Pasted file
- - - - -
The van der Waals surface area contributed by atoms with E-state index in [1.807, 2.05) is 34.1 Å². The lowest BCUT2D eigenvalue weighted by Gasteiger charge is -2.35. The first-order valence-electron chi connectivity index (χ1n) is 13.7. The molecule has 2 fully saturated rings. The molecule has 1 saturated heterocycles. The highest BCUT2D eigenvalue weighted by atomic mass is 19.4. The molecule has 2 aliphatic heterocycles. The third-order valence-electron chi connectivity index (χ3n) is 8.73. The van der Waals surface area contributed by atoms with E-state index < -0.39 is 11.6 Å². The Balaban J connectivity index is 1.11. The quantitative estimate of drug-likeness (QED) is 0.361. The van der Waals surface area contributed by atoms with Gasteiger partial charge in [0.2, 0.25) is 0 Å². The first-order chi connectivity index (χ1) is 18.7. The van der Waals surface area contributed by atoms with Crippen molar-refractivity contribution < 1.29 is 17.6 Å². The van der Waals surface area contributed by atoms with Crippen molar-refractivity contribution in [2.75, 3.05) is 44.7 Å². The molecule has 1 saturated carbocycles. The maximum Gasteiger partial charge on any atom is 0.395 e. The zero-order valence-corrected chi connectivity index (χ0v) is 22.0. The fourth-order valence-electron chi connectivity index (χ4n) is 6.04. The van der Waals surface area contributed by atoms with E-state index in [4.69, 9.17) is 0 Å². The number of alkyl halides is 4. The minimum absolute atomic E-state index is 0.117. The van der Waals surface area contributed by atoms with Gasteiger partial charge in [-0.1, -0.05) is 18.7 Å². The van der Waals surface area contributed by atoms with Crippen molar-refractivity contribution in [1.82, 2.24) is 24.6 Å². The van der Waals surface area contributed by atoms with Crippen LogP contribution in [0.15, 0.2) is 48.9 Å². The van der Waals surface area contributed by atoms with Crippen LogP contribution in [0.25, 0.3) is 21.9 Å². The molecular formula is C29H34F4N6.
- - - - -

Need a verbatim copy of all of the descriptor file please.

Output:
The van der Waals surface area contributed by atoms with E-state index in [1.807, 2.05) is 34.1 Å². The lowest BCUT2D eigenvalue weighted by Gasteiger charge is -2.35. The first-order valence-electron chi connectivity index (χ1n) is 13.7. The molecule has 2 fully saturated rings. The molecule has 1 saturated heterocycles. The highest BCUT2D eigenvalue weighted by atomic mass is 19.4. The molecule has 2 aliphatic heterocycles. The third-order valence-electron chi connectivity index (χ3n) is 8.73. The van der Waals surface area contributed by atoms with E-state index < -0.39 is 11.6 Å². The Balaban J connectivity index is 1.11. The quantitative estimate of drug-likeness (QED) is 0.361. The van der Waals surface area contributed by atoms with Gasteiger partial charge in [0.2, 0.25) is 0 Å². The first-order chi connectivity index (χ1) is 18.7. The van der Waals surface area contributed by atoms with Crippen molar-refractivity contribution < 1.29 is 17.6 Å². The van der Waals surface area contributed by atoms with Crippen molar-refractivity contribution in [2.75, 3.05) is 44.7 Å². The molecule has 1 saturated carbocycles. The maximum Gasteiger partial charge on any atom is 0.395 e. The zero-order valence-corrected chi connectivity index (χ0v) is 22.0. The fourth-order valence-electron chi connectivity index (χ4n) is 6.04. The van der Waals surface area contributed by atoms with E-state index in [4.69, 9.17) is 0 Å². The number of alkyl halides is 4. The minimum absolute atomic E-state index is 0.117. The van der Waals surface area contributed by atoms with Gasteiger partial charge in [-0.1, -0.05) is 18.7 Å². The van der Waals surface area contributed by atoms with Crippen molar-refractivity contribution in [1.82, 2.24) is 24.6 Å². The van der Waals surface area contributed by atoms with Crippen LogP contribution in [0.15, 0.2) is 48.9 Å². The van der Waals surface area contributed by atoms with Crippen LogP contribution in [0.25, 0.3) is 21.9 Å². The molecular formula is C29H34F4N6.